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Love With the Proper Stranger (Blu-ray Review)

18 Sep, 2017 By: Mike Clark

Street 9/19/17
Kino Lorber
$19.95 DVD, $29.95 Blu-ray
Not rated.
Stars Natalie Wood, Steve McQueen, Edie Adams, Herschel Bernardi, Tom Bosley

OK, this is huge on a couple levels, starting with the fact that Paramount Home Entertainment could never even find a way to come through with an 1.85:1 rendering for this irresistible primer in megawatt star-power chemistry — and, yes, they did once do a laserdisc. The other reason is purely personal: Love With the Proper Stranger, not the preceding summer’s The Great Escape, is the movie that made my adolescent self want to be Steve McQueen (not damned likely). Who cared about wheels jumping a fence when you could have Natalie Wood, even under the story’s then uncommon Hollywood subject matter?

Which is to say that this somewhat unexpected Christmas-1963 release (eventually rewarded Oscar consideration no doubt played a part) is one of the most pleasurable movies I know to operate from a ridiculous premise: that a guy would have sex with Natalie Wood and not particularly recall it. Eventually, Steve-o’s fog clears a bit, and it had better: Wood’s Macy’s shop girl (Italian) is pregnant from this one-time encounter, and he’s non-flush with the funds you’d expect from a struggling musician in a casual live-in arrangement with an exotic dancer who’s paying the rent (not too happily). From the somewhat surprising atmospherics that a sometimes slick director Robert Mulligan brought to it, one can see parts of this story servicing an Italian comedy of the era or (in its vital street scenes) a French New Wave specimen or, in particular to me, a British working class drama. (McQueen’s philanderer-with-attitude reminds me a lot of Albert Finney in Saturday Night and Sunday Morning.) And even though the great Milton Krasner knew all there was to know about gloss and, in fact, got a color-cinematography Oscar for shooting Three Coins in the Fountain, the look here is on a strikingly raw side for a Paramount title of the era.   

The rap on the picture, for those who look at old movies from too much of a 2017 viewpoint, is the inevitable tension we get from a tough situation as seen through a conventional storytelling prism not too long before male-female dynamics and audience tastes were changing at about the same warp-speed. In other words, the commercial demands for at least a little rose-tinting eventually seeps through in Arnold Schulman’s mostly on-point script, though this isn’t a deal-killer (or, really, even close to one) for a couple reasons. One: Even as conceived, Wood’s character is torn between longing for a pre-’63 “normal” life while also wanting to be liberated from her nosy and stifling brothers in a cramped apartment (was it karma that Wood would star just a year later in the rather strange movie of Sex and the Single Girl?) Two: before a final scene that does feel rushed, the penultimate lead-up may be the actress’s strongest in the entire film, and McQueen almost gives as good as he gets. Love got Wood her third and final Oscar nomination, and this was a case where the academy got it right via nods for Rebel Without a Cause and Splendor in the Grass. Were it not for Splendor, I think this would be her career performance.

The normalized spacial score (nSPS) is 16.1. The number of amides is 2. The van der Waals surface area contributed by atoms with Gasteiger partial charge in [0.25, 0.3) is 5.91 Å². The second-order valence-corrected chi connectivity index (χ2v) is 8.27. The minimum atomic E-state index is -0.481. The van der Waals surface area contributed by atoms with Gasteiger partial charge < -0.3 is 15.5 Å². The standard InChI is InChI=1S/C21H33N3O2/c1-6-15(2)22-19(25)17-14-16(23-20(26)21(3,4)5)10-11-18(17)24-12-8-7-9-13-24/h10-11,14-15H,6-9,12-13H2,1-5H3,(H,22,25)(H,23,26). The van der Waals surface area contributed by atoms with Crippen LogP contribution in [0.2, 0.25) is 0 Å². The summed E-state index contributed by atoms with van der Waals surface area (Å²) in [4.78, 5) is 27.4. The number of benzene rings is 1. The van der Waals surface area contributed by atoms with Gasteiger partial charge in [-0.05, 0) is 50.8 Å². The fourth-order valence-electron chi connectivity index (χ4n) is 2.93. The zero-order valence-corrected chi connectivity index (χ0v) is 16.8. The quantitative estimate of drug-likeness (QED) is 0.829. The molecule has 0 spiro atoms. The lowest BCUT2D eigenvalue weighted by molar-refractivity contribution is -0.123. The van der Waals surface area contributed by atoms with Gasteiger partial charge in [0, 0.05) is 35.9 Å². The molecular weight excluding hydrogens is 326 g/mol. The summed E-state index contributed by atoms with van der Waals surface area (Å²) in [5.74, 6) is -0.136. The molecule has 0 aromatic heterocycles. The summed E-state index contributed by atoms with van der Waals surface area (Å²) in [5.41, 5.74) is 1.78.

The commentary here is by Kat Ellinger and Samm Deighan from Diabolique magazine and podcasts (Kat & Sam; nice ring), and while it’s closer to carefully researched history than strictly feminist take, the sympathetic observations feel right here. The two are especially good on the low-rent geographical dynamics of where the film’s groundbreakingly frank abortionist encounter takes place: the historic meat-pacing area near the Hudson River where William Friedkin’s Cruising also took place cultural eons later before developers eventually spiffed up the real estate. The scene is really grim but not judgmental and not bereft of credibility, though it never gets the full Alfie treatment from three years later (Paramount released that one, too). And when the two women’s backgrounder is engaged without the film’s dialogue to distract, it’s easy to concentrate on McQueen’s amusingly fidgety body language, which is fun. Apparently, Paul Newman was up for the role as well, which would have made for a different experience and maybe even one as good.

Edie Adams plays the roomie (“Bubbles”) as she segued into character actress mode — paying off her late husband Ernie Kovacs’ real-life debts (and admirably). I always thought she was as talented as he was, which is saying everything, and I’m impressed that she had Love and a somewhat different kind of comic-foil role in It’s a Mad, Mad, Mad, Mad World on her resumé the same movie year. Tom Bosley, in his big-screen debut, plays a klutz with amorous designs on Wood — almost overdoing it, though his persistent clumsiness sets up what was probably the biggest laugh line in the movie, delivered by the actress who plays his mother. It’s interesting contrast, though, to Bosley’s wonderfully sensitive “dad” performance in the next year’s The World of Henry Orient, another definitive New York movie of the era. This is my favorite Mulligan movie and more so than To Kill a Mockingbird (the picture he was coming off of), which like the book that spawned it (and one I’ve never gotten through) is too much on the nail for my taste. McQueen and Wood must have liked working with Mulligan because, respectively, Baby, the Rain Must Fall and Inside Daisy Clover would soon follow — interesting movies both but not up to this now under-seen charmer with edge.

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